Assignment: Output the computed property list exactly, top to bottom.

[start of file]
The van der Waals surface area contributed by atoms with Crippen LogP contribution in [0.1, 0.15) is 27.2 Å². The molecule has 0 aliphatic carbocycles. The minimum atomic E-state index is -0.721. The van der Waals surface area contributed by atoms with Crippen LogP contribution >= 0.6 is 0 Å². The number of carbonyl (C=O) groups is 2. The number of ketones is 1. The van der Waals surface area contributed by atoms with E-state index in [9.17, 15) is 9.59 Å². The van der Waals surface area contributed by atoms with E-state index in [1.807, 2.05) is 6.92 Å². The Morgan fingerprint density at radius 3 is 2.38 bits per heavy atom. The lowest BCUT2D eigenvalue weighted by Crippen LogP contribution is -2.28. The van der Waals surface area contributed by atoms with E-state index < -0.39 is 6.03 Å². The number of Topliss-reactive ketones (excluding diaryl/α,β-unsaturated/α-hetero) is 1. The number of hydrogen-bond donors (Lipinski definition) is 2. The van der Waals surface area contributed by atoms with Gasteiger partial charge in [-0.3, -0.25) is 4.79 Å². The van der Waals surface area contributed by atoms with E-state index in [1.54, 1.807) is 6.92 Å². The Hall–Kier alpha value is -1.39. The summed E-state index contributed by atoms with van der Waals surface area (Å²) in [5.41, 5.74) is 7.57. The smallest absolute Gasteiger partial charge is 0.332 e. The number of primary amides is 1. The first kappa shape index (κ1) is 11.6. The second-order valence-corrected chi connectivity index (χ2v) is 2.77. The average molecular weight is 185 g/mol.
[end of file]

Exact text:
The van der Waals surface area contributed by atoms with Crippen LogP contribution in [0.1, 0.15) is 27.2 Å². The molecule has 0 aliphatic carbocycles. The minimum atomic E-state index is -0.721. The van der Waals surface area contributed by atoms with Crippen LogP contribution >= 0.6 is 0 Å². The number of carbonyl (C=O) groups is 2. The number of ketones is 1. The van der Waals surface area contributed by atoms with E-state index in [9.17, 15) is 9.59 Å². The van der Waals surface area contributed by atoms with E-state index in [1.807, 2.05) is 6.92 Å². The Morgan fingerprint density at radius 3 is 2.38 bits per heavy atom. The lowest BCUT2D eigenvalue weighted by Crippen LogP contribution is -2.28. The van der Waals surface area contributed by atoms with E-state index < -0.39 is 6.03 Å². The number of Topliss-reactive ketones (excluding diaryl/α,β-unsaturated/α-hetero) is 1. The number of hydrogen-bond donors (Lipinski definition) is 2. The van der Waals surface area contributed by atoms with Gasteiger partial charge in [-0.3, -0.25) is 4.79 Å². The van der Waals surface area contributed by atoms with E-state index in [1.54, 1.807) is 6.92 Å². The Hall–Kier alpha value is -1.39. The summed E-state index contributed by atoms with van der Waals surface area (Å²) in [5.41, 5.74) is 7.57. The smallest absolute Gasteiger partial charge is 0.332 e. The number of primary amides is 1. The first kappa shape index (κ1) is 11.6. The second-order valence-corrected chi connectivity index (χ2v) is 2.77. The average molecular weight is 185 g/mol.